Ineffective oesophageal motility does not affect the clinical outcome of open Nissen fundoplication.Br J Surg 2004; 91(8):1010-4BJ
Nissen fundoplication is considered the 'gold standard' in antireflux surgery but some surgeons employ a different surgical strategy when gastro-oesophageal reflux disease (GORD) is associated with motor disorders of the oesophageal body.
Ninety-three patients undergoing surgery for GORD were divided into two groups: 52 patients (group 1) had normal oesophageal body motility and 41 (group 2) had ineffective oesophageal motility (IOM). All patients had a short Nissen fundoplication via a laparotomy. The median follow-up was 5 years in group 1 and 6.5 years in group 2.
The clinical outcome was satisfactory in more than 90 per cent of the patients in both groups. Only one of ten patients with IOM and dysphagia before operation still had dysphagia after surgery. One patient in each group developed postoperative dysphagia. Six of 52 patients with normal motility and eight of 41 with IOM had persistent pathological acid reflux after surgery. Significant increases in contractile wave pressure and a decrease in the percentage of non-propagated waves were found in group 2 after fundoplication.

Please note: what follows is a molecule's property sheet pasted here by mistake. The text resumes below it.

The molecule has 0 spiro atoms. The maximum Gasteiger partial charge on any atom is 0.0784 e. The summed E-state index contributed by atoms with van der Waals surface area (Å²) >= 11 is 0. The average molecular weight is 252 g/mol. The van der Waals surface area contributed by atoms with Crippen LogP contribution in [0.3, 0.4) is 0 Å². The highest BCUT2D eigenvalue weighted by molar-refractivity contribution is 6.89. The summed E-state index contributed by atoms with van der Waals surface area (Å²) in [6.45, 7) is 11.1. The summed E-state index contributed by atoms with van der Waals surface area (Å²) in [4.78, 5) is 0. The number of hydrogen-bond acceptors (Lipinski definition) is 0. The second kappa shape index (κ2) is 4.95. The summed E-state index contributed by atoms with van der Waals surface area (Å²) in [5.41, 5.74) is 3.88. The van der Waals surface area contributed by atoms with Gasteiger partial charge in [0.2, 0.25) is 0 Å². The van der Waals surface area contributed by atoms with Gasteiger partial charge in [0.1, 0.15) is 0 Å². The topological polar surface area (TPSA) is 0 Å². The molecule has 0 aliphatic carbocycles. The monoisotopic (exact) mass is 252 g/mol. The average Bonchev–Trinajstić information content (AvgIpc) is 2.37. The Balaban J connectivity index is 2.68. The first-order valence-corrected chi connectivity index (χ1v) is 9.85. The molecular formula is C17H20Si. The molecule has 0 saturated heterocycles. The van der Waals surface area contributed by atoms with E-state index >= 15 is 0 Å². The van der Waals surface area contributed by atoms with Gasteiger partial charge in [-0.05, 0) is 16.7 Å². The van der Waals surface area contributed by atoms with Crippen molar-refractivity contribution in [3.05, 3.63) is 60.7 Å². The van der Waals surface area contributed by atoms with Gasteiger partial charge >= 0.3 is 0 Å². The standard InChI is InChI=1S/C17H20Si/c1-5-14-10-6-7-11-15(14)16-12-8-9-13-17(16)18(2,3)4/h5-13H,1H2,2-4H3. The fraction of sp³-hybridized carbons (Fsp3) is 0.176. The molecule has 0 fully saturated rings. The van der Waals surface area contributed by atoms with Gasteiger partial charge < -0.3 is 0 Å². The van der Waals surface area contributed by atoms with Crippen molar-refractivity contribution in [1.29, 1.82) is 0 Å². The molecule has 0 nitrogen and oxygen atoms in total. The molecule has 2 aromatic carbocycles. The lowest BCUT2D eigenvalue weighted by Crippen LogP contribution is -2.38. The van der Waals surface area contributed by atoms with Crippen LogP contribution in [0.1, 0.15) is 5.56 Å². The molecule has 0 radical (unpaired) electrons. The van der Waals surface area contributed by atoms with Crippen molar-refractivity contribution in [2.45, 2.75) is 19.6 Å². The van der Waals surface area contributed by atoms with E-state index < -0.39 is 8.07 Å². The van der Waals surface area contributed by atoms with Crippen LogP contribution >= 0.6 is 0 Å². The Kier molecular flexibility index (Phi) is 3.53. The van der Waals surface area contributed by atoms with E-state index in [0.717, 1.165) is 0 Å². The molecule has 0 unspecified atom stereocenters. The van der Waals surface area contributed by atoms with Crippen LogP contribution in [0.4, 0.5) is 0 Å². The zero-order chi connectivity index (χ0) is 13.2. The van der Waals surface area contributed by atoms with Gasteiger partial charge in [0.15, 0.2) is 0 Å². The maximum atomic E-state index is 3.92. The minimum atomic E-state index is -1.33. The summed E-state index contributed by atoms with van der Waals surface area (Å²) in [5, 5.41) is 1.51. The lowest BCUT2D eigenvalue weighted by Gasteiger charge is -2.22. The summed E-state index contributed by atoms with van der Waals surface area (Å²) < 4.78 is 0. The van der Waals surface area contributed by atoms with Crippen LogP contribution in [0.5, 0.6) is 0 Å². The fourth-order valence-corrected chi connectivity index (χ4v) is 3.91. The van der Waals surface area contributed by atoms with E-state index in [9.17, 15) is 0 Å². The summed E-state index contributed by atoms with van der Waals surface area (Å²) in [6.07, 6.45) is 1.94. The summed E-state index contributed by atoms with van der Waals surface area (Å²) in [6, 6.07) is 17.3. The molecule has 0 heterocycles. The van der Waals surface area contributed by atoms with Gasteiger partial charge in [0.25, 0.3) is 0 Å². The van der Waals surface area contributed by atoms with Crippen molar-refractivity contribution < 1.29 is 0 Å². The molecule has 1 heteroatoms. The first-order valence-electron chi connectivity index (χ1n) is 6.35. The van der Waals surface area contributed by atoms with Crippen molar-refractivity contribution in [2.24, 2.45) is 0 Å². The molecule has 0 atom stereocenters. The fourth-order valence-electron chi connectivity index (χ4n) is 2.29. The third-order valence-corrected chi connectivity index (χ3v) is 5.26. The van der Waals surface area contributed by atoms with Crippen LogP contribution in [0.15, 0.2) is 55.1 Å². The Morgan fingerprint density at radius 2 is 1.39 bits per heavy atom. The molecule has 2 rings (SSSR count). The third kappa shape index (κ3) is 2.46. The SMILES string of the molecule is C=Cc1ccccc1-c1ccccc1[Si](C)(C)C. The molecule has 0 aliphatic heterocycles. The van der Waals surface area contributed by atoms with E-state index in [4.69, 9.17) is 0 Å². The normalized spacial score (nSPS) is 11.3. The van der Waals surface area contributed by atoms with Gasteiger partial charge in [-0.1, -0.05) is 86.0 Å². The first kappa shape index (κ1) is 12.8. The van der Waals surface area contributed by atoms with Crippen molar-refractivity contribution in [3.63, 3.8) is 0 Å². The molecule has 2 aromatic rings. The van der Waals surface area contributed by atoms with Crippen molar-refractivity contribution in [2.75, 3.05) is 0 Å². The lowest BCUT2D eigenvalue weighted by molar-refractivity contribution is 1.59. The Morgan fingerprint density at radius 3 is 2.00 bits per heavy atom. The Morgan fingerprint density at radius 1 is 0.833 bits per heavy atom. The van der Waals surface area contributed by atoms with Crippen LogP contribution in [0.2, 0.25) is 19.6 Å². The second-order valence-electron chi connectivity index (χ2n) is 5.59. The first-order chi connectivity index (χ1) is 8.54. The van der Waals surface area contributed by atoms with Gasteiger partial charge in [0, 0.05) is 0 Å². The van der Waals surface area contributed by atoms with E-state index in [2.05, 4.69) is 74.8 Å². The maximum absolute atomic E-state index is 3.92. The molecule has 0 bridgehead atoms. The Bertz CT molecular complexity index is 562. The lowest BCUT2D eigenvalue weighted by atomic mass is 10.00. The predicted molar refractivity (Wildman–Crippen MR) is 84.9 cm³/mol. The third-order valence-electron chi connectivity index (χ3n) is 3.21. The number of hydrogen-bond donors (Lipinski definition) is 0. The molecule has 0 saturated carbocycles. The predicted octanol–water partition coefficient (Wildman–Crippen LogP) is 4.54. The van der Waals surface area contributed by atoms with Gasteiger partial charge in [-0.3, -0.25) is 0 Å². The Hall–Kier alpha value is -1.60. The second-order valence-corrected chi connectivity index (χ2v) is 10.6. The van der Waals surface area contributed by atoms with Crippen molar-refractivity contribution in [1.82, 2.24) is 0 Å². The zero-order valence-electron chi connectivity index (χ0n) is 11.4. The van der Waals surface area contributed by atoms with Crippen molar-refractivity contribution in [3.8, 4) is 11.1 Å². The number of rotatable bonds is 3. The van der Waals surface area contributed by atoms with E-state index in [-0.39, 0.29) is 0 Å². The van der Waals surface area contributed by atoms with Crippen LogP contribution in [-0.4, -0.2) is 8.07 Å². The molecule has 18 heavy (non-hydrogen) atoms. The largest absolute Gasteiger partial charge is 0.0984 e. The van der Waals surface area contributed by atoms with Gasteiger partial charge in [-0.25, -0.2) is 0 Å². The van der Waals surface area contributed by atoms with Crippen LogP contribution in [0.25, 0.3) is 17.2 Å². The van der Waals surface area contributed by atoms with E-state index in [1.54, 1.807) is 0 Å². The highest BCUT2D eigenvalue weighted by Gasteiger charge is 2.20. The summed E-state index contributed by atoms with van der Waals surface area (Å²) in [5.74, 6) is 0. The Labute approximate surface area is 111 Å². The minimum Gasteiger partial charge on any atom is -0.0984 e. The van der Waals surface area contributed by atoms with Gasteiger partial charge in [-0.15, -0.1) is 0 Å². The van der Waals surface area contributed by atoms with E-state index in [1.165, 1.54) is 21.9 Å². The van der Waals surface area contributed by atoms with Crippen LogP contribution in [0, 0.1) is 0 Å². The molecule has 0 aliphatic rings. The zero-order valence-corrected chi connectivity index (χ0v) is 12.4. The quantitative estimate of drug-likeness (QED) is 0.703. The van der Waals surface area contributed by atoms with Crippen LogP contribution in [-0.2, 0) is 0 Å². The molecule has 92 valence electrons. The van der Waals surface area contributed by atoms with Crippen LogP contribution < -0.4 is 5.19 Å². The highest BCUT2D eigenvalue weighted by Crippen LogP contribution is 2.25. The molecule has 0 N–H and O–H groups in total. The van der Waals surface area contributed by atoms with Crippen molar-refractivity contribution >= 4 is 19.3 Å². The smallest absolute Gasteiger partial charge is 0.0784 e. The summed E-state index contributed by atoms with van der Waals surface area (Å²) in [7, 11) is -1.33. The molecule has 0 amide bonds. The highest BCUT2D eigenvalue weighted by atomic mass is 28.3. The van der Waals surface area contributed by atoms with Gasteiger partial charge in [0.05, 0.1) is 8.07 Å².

Patients with IOM did not have an increased rate of dysphagia after total fundoplication compared with those with normal motility, but they did have a higher rate of recurrence of endoscopic and pH-proven reflux.